Release WorkflowEdit this page on GitHub
This feature is still incubating, and we'll likely be improving it based on your feedback.
To access this feature, first install the
yarn plugin import version
When working with monorepos, a hard task often is to figure out which packages should receive a new version when starting a new release. Yarn offers a few tools that aim to make this workflow easier without the need for third-party tools (although it's possible you may prefer the workflow offered by different implementations, of course!).
When running the
yarn version command to upgrade the version of a workspace, every other workspace that depend on the first one through a basic semver ranges (
~x.y.z, ...) will get auto-updated to reference the new version. For example, let's say we have the following workspaces:
/packages/common (1.0.0) /packages/server (depends on common@^1.0.0) /packages/client (depends on common@^1.0.0)
In pre-2.0, upgrading
common would have required you to run the command there, then go into each of
client to manually upgrade their dependencies to reference the new version. But not anymore! If we run
yarn version 1.1.1 into
common, the following changes will be applied:
/packages/common (1.1.1) /packages/server (depends on common@^1.1.1) /packages/client (depends on common@^1.1.1)
Of course it's not that important when the packages from the monorepo are always meant to be used as part of the monorepo, but it becomes much more interesting when you work with multiple packages meant to be published. Had you forgotten to update the range of either of your dependent packages, your users would have potentially downloaded an old version of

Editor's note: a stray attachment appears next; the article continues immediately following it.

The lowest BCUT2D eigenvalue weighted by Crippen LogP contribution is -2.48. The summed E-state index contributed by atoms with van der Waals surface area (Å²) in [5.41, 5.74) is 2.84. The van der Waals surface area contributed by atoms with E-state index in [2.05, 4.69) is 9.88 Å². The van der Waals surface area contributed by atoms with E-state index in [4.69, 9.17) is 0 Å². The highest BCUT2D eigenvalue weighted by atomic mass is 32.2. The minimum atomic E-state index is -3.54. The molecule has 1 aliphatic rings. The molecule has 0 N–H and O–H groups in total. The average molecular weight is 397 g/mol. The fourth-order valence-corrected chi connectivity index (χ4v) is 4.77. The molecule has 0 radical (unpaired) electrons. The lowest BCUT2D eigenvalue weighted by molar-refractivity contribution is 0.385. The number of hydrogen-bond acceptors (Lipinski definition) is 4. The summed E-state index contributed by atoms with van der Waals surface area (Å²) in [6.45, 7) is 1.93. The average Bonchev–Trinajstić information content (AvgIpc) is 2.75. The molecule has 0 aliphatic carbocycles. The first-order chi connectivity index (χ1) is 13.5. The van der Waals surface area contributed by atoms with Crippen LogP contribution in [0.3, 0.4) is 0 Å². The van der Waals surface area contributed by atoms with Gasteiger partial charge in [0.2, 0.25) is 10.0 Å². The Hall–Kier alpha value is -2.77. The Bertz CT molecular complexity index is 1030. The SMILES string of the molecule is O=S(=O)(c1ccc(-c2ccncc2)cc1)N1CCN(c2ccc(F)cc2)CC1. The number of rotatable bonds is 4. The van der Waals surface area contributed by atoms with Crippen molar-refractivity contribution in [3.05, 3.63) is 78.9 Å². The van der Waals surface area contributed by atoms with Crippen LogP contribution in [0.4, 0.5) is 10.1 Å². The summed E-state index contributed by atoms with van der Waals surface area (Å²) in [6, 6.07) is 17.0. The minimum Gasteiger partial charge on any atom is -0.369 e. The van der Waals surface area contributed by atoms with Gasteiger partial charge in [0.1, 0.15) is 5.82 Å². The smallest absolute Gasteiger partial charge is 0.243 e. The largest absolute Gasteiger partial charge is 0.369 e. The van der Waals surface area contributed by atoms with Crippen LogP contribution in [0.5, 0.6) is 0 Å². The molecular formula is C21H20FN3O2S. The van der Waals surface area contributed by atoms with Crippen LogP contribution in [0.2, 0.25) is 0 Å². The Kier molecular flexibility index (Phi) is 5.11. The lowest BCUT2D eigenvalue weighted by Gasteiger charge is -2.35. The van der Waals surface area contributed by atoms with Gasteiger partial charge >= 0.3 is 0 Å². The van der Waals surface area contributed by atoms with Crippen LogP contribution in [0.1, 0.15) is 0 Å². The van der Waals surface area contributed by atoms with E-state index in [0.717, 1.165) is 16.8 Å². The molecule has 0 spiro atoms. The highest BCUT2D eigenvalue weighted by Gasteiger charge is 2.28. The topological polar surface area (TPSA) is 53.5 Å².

common which wouldn't have been compatible with the newer one.
Starting from the 2.0, the
yarn version command now accepts a new flag:
--deferred. When set, this flag will cause the command to not immediately change the
version field of the local manifest, but to instead internally record an entry stating that the current package will need to receive an upgrade during the next release cycle. For example, the following:
yarn version minor --deferred
Will not cause the
package.json file to change! Instead, Yarn will create (or reuse, if you're inside a branch) a file within the
.yarn/versions directory. This file will record the requested upgrade:
releases: firstname.lastname@example.org: minor
Then later on, once you're ready, just run
yarn version apply. Yarn will then locate all the upgrade records it previously saved, and apply them all at once (including by taking care of upgrading inter-dependencies as we saw).
We've seen in the previous section that
yarn version patch could store the future versions in an internal folder,
.yarn/versions. But why is that? What good is it? To answer this question, consider a popular open-source project developed through a monorepo. This project receives many external pull requests, but they aren't released right away - they're often released as part of a batch. Every once in a while, the lead maintainer will take all the changes, convert them into new versions, and start the deployment.